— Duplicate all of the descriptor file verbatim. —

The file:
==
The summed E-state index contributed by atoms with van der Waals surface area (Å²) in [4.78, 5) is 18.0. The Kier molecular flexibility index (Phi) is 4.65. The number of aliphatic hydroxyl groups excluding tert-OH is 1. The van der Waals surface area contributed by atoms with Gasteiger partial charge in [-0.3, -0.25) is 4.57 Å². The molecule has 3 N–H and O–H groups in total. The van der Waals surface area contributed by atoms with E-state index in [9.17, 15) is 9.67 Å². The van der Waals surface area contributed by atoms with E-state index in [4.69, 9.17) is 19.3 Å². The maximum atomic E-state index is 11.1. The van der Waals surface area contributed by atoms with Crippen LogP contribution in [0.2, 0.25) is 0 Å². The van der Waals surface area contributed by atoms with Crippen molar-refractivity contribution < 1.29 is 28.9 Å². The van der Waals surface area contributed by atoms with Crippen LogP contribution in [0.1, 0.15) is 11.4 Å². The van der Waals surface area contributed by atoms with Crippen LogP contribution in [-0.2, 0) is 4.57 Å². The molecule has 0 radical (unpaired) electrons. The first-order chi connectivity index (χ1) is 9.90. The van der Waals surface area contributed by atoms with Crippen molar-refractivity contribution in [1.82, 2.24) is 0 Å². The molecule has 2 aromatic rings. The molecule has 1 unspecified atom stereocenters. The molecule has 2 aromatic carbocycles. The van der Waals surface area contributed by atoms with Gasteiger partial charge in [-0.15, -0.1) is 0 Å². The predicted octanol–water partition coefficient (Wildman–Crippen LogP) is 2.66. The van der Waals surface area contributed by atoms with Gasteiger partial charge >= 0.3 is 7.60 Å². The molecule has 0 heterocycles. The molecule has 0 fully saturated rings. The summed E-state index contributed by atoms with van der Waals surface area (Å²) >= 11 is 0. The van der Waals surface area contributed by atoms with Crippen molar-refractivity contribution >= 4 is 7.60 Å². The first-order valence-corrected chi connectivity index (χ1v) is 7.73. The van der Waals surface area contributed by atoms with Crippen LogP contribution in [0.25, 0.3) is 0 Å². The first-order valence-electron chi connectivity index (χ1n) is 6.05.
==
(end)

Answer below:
The summed E-state index contributed by atoms with van der Waals surface area (Å²) in [4.78, 5) is 18.0. The Kier molecular flexibility index (Phi) is 4.65. The number of aliphatic hydroxyl groups excluding tert-OH is 1. The van der Waals surface area contributed by atoms with Gasteiger partial charge in [-0.3, -0.25) is 4.57 Å². The molecule has 3 N–H and O–H groups in total. The van der Waals surface area contributed by atoms with E-state index in [9.17, 15) is 9.67 Å². The van der Waals surface area contributed by atoms with E-state index in [4.69, 9.17) is 19.3 Å². The maximum atomic E-state index is 11.1. The van der Waals surface area contributed by atoms with Crippen LogP contribution in [0.2, 0.25) is 0 Å². The van der Waals surface area contributed by atoms with Crippen molar-refractivity contribution < 1.29 is 28.9 Å². The van der Waals surface area contributed by atoms with Crippen LogP contribution in [0.1, 0.15) is 11.4 Å². The van der Waals surface area contributed by atoms with Crippen LogP contribution in [-0.2, 0) is 4.57 Å². The molecule has 0 radical (unpaired) electrons. The first-order chi connectivity index (χ1) is 9.90. The van der Waals surface area contributed by atoms with Crippen molar-refractivity contribution in [1.82, 2.24) is 0 Å². The molecule has 2 aromatic rings. The molecule has 1 unspecified atom stereocenters. The molecule has 2 aromatic carbocycles. The van der Waals surface area contributed by atoms with Gasteiger partial charge in [-0.15, -0.1) is 0 Å². The predicted octanol–water partition coefficient (Wildman–Crippen LogP) is 2.66. The van der Waals surface area contributed by atoms with Gasteiger partial charge >= 0.3 is 7.60 Å². The molecule has 0 heterocycles. The molecule has 0 fully saturated rings. The summed E-state index contributed by atoms with van der Waals surface area (Å²) >= 11 is 0. The van der Waals surface area contributed by atoms with Crippen molar-refractivity contribution >= 4 is 7.60 Å². The first-order valence-corrected chi connectivity index (χ1v) is 7.73. The van der Waals surface area contributed by atoms with Crippen LogP contribution in [0.25, 0.3) is 0 Å². The first-order valence-electron chi connectivity index (χ1n) is 6.05.